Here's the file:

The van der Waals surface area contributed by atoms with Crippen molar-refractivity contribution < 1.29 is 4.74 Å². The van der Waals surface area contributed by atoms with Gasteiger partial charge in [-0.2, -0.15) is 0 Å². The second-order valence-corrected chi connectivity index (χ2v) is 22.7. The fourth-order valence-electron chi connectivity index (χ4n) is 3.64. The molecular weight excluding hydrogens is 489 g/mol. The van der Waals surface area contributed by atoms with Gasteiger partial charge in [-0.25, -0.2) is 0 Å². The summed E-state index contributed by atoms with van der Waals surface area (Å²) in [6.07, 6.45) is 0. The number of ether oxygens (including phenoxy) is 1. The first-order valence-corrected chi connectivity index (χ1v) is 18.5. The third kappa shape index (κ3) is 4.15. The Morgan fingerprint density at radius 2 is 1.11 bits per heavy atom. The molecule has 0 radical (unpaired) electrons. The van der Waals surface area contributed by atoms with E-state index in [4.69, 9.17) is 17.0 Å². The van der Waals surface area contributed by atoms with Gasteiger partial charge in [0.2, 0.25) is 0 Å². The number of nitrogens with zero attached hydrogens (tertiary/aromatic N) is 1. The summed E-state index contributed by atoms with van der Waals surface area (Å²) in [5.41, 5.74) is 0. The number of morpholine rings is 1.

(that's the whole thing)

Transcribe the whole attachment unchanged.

The van der Waals surface area contributed by atoms with Crippen molar-refractivity contribution < 1.29 is 4.74 Å². The van der Waals surface area contributed by atoms with Gasteiger partial charge in [-0.2, -0.15) is 0 Å². The second-order valence-corrected chi connectivity index (χ2v) is 22.7. The fourth-order valence-electron chi connectivity index (χ4n) is 3.64. The molecular weight excluding hydrogens is 489 g/mol. The van der Waals surface area contributed by atoms with Gasteiger partial charge in [-0.25, -0.2) is 0 Å². The summed E-state index contributed by atoms with van der Waals surface area (Å²) in [6.07, 6.45) is 0. The number of ether oxygens (including phenoxy) is 1. The first-order valence-corrected chi connectivity index (χ1v) is 18.5. The third kappa shape index (κ3) is 4.15. The Morgan fingerprint density at radius 2 is 1.11 bits per heavy atom. The molecule has 0 radical (unpaired) electrons. The van der Waals surface area contributed by atoms with E-state index in [4.69, 9.17) is 17.0 Å². The van der Waals surface area contributed by atoms with Gasteiger partial charge in [0.2, 0.25) is 0 Å². The number of nitrogens with zero attached hydrogens (tertiary/aromatic N) is 1. The summed E-state index contributed by atoms with van der Waals surface area (Å²) in [5.41, 5.74) is 0. The number of morpholine rings is 1.